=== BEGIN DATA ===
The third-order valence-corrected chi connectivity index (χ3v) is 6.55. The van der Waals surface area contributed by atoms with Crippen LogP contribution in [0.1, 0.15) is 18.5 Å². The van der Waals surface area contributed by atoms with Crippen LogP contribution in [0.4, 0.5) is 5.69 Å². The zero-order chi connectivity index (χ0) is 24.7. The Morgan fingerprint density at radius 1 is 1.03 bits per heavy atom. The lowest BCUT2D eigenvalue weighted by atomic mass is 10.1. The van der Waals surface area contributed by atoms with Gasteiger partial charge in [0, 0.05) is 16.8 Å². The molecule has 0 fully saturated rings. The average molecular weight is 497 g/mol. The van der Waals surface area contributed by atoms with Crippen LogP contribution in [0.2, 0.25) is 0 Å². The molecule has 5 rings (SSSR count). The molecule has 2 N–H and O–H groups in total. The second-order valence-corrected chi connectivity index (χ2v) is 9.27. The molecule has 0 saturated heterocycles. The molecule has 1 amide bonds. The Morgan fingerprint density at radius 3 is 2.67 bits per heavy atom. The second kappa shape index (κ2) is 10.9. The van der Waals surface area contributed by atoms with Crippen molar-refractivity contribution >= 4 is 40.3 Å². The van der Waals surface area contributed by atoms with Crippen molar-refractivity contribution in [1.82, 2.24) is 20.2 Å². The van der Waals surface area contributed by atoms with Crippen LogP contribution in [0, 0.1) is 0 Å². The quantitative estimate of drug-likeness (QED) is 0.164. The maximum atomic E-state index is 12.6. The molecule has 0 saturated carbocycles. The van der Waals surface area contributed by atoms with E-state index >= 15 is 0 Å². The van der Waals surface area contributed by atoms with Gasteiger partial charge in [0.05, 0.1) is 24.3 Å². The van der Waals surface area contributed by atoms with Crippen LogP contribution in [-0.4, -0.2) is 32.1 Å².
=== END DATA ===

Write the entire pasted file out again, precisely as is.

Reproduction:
The third-order valence-corrected chi connectivity index (χ3v) is 6.55. The van der Waals surface area contributed by atoms with Crippen LogP contribution in [0.1, 0.15) is 18.5 Å². The van der Waals surface area contributed by atoms with Crippen LogP contribution in [0.4, 0.5) is 5.69 Å². The zero-order chi connectivity index (χ0) is 24.7. The Morgan fingerprint density at radius 1 is 1.03 bits per heavy atom. The lowest BCUT2D eigenvalue weighted by atomic mass is 10.1. The van der Waals surface area contributed by atoms with Gasteiger partial charge in [0, 0.05) is 16.8 Å². The molecule has 0 fully saturated rings. The average molecular weight is 497 g/mol. The van der Waals surface area contributed by atoms with Crippen LogP contribution in [0.2, 0.25) is 0 Å². The molecule has 5 rings (SSSR count). The molecule has 2 N–H and O–H groups in total. The second-order valence-corrected chi connectivity index (χ2v) is 9.27. The molecule has 0 saturated heterocycles. The molecule has 1 amide bonds. The Morgan fingerprint density at radius 3 is 2.67 bits per heavy atom. The second kappa shape index (κ2) is 10.9. The van der Waals surface area contributed by atoms with Crippen molar-refractivity contribution >= 4 is 40.3 Å². The van der Waals surface area contributed by atoms with Crippen molar-refractivity contribution in [1.82, 2.24) is 20.2 Å². The van der Waals surface area contributed by atoms with Crippen LogP contribution in [0, 0.1) is 0 Å². The quantitative estimate of drug-likeness (QED) is 0.164. The maximum atomic E-state index is 12.6. The molecule has 0 saturated carbocycles. The van der Waals surface area contributed by atoms with E-state index >= 15 is 0 Å². The van der Waals surface area contributed by atoms with Gasteiger partial charge in [0.05, 0.1) is 24.3 Å². The van der Waals surface area contributed by atoms with Crippen LogP contribution in [-0.4, -0.2) is 32.1 Å².